Last Updated: Friday - 09/24/2010
Week of November 4, 2002
God places us in Jerusalem
Evangelist encourages Strathcona Christians to engage in mission
By RAMON GONZALEZ
WCR Staff Writer
Christians are in mission no matter where they are, not just overseas, says an evangelical Lutheran pastor.
"You are in mission whether it is here or whether it is overseas and for most of us it'll be over here," pastor Karl Keller told an ecumenical congregation Oct. 28. "I believe that we all have our own Jerusalem in the area in which God has placed us. Where we live, that's our Jerusalem."
Keller, director of the Lutheran Evangelistic Movement and pastor at Langley, B.C., was the guest speaker at the annual Strathcona County Ecumenical Mission Oct. 27-30. He led 10 sessions on prayer, vision and mission at churches throughout the county. More than 200 people attended the event's opening worship service Oct. 27 at Bethel Lutheran Church.
Speaking before 46 Christians at St. John's Lutheran Church Oct. 28, Keller, who has done mission work in Russia, Eastern Europe and Africa, defined mission as doing God's will wherever one is.
"We usually think of mission only in other lands but forget that we can also be in mission right here at home," he said, adding Christians are in mission when they pray for their pastor, help their neighbour and encourage children and youth.
One way of doing ministry in mission fields is for lay people to go for a three-week period, Keller said. "They will find that they will never be the same when they come back."
But Christians can also be in mission at home. "One way is to encourage other people's children because sometimes mom and dad can only say so much and after that we need other people," he said.
"On Sunday you put your hand on their shoulder and say, 'I'm so glad you are here, you know you are such an encouragement to be here in church on Sunday and it encourages me to see you here. Thank you for being here.' That's being in mission in helping (children and teenagers) see that they are important here."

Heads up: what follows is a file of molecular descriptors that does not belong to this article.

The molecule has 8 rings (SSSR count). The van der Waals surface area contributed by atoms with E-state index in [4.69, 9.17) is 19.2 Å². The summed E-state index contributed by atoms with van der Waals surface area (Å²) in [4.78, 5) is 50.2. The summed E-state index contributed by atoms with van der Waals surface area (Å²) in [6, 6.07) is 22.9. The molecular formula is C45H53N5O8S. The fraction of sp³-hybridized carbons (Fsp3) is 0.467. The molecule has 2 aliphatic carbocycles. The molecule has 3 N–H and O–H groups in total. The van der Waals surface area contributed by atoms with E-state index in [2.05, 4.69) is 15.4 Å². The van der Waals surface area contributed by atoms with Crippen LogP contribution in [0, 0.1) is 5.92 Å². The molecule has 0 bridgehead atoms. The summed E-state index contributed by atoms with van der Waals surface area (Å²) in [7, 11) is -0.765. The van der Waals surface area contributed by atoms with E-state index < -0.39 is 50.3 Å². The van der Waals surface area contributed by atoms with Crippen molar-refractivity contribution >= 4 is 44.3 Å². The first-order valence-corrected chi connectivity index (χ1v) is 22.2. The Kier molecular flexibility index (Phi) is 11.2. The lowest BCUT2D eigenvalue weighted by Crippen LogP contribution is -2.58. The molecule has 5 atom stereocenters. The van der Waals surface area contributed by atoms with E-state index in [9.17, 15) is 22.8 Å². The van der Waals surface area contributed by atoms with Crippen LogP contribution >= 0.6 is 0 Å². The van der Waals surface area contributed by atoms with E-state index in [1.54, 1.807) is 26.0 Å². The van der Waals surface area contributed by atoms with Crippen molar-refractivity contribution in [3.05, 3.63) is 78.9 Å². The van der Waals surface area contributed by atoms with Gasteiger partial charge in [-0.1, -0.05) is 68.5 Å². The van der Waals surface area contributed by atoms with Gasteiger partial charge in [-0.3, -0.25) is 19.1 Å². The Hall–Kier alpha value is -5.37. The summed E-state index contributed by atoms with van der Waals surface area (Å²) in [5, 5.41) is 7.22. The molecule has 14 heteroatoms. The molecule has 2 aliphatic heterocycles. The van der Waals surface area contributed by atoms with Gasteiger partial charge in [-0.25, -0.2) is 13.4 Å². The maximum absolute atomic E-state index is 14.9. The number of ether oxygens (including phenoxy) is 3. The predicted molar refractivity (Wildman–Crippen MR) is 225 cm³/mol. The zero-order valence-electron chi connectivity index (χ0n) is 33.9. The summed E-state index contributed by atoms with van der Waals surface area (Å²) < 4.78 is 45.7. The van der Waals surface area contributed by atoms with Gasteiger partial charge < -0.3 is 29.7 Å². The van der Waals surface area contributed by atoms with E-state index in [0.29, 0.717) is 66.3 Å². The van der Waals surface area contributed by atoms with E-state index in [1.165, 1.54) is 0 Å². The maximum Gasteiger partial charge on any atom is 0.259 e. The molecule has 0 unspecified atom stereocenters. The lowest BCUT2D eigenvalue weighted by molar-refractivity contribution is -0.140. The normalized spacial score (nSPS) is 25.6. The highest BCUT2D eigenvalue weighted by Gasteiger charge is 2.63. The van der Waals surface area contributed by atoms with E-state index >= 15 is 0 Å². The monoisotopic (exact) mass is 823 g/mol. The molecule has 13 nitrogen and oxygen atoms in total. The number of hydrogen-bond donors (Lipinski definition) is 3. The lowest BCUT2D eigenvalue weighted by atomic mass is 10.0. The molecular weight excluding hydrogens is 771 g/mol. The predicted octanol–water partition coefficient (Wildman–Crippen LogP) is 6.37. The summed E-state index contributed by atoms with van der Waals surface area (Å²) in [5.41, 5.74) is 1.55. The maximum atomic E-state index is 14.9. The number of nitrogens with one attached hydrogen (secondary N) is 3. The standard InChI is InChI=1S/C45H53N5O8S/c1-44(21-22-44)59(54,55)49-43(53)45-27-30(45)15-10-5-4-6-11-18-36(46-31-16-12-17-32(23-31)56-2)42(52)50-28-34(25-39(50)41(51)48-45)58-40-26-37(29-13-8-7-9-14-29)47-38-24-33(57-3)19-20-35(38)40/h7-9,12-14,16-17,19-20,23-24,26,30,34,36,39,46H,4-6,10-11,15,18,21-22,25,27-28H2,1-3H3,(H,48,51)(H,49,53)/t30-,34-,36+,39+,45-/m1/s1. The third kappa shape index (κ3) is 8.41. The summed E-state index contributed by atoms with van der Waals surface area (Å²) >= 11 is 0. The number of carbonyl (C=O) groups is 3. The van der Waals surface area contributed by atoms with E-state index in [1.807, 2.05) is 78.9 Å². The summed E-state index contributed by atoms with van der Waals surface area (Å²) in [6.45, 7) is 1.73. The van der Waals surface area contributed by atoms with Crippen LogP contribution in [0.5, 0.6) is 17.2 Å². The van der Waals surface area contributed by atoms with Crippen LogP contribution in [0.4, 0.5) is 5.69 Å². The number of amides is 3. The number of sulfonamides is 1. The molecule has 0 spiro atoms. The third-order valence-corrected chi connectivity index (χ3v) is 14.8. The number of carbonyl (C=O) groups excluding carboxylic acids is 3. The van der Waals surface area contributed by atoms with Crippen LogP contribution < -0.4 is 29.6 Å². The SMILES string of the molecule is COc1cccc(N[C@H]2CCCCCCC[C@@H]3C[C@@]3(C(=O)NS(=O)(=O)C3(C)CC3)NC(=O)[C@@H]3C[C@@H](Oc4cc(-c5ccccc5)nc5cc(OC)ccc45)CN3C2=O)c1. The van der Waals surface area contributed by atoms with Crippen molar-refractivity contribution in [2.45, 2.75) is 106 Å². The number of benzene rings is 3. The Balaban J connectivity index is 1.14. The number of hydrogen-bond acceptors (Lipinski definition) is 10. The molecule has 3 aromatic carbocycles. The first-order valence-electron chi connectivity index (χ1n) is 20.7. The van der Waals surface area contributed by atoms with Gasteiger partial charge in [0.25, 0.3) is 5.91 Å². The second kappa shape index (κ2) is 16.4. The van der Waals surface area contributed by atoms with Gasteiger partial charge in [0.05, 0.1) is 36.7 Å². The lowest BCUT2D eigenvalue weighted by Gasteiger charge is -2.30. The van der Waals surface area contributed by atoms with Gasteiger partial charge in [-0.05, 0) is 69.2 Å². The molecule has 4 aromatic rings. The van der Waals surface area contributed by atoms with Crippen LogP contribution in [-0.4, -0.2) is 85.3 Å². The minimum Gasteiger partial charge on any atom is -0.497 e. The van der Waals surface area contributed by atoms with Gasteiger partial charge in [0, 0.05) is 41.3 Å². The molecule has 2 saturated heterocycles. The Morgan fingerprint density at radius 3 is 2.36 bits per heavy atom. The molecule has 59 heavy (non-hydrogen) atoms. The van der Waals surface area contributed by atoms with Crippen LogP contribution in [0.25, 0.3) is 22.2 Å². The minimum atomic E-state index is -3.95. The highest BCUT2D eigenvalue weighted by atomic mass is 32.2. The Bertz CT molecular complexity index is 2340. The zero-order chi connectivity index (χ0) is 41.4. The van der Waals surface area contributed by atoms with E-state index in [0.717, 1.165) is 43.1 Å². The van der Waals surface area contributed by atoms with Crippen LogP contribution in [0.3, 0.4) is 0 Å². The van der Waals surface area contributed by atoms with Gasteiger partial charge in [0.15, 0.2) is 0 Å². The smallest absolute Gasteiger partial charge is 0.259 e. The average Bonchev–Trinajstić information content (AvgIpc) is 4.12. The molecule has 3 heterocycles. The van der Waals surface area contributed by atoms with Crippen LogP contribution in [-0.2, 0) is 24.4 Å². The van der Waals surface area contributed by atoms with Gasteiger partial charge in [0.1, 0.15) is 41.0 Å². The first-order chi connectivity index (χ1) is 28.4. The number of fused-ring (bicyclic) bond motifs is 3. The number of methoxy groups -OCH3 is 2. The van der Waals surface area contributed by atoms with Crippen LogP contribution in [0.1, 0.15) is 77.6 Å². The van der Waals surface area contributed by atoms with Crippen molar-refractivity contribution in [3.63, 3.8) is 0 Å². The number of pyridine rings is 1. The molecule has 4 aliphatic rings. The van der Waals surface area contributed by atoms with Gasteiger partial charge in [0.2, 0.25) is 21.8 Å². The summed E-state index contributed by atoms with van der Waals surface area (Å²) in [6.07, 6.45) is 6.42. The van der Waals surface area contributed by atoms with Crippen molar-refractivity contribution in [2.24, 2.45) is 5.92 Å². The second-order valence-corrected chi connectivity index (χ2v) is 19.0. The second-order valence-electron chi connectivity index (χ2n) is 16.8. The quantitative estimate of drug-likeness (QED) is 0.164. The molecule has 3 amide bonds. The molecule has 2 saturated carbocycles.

Some 15 years ago Keller asked a friend of his to talk to his son Tim, who was then a teenager. "It made such an impact on him. And that's why we need each other in the Church, to help one another, to provide encouragement."
He spoke of a lady who did mission work for 14 years while sick in bed. "She could pray. She prayed for 14 years. She was a tremendous force in that congregation because of her prayers."
Keller challenged his audience to do ministry by praying for their pastors, their families and the parish staff. "If that priest, for example, is not able to do his work effectively in his parish that's going to affect the mission out in the field too."
Keller praised the organizers of the Strathcona Ecumenical Mission for keeping the event going for 13 years. "It takes dedication from leaders and lay people," he said. "That's why it's still here, because leaders and lay people care."
Deirdre Bonnet, an Anglican, has been attending the mission for three years. She attended the session at St. John's Lutheran, some 11 km east of Sherwood Park, to get encouragement from other Christians and to get a grounding in her faith.
She said she may consider doing some mission work overseas with her children in the future. But for now she will continue her mission work in Sherwood Park, where she lives.
"To me that means going out and trying to live a life of faith, treating others with respect and helping other people to improve their lives," she said.
Patty Marler, of Partridge Hill United Church, a country church halfway between Ardrossan and Fort Saskatchewan, attended the mission for the first time with her three small children.
"I came because sharing the Word of God is very important to me and to be a more effective disciple of Christ is a goal of mine," she said. "And worshipping with members of other Christian denominations is a wonderful way of learning from other people."
Marler was impressed by Keller's suggestion that parents spend time overseas with their children doing mission work.
She may also consider overseas mission work in the future but for now she will concentrate on being a missionary right where she lives, touching people who don't have a relationship with Christ in her own community.
Rhonda Trelenberg, a member of St. John's Lutheran, enjoys being around the table with other Christians. "It reminds you of Christ and his disciples sitting around the table together. I'm sure Jesus would be very pleased to see all these denominations sitting around on behalf of him and his name and in his home. That's what it's all about."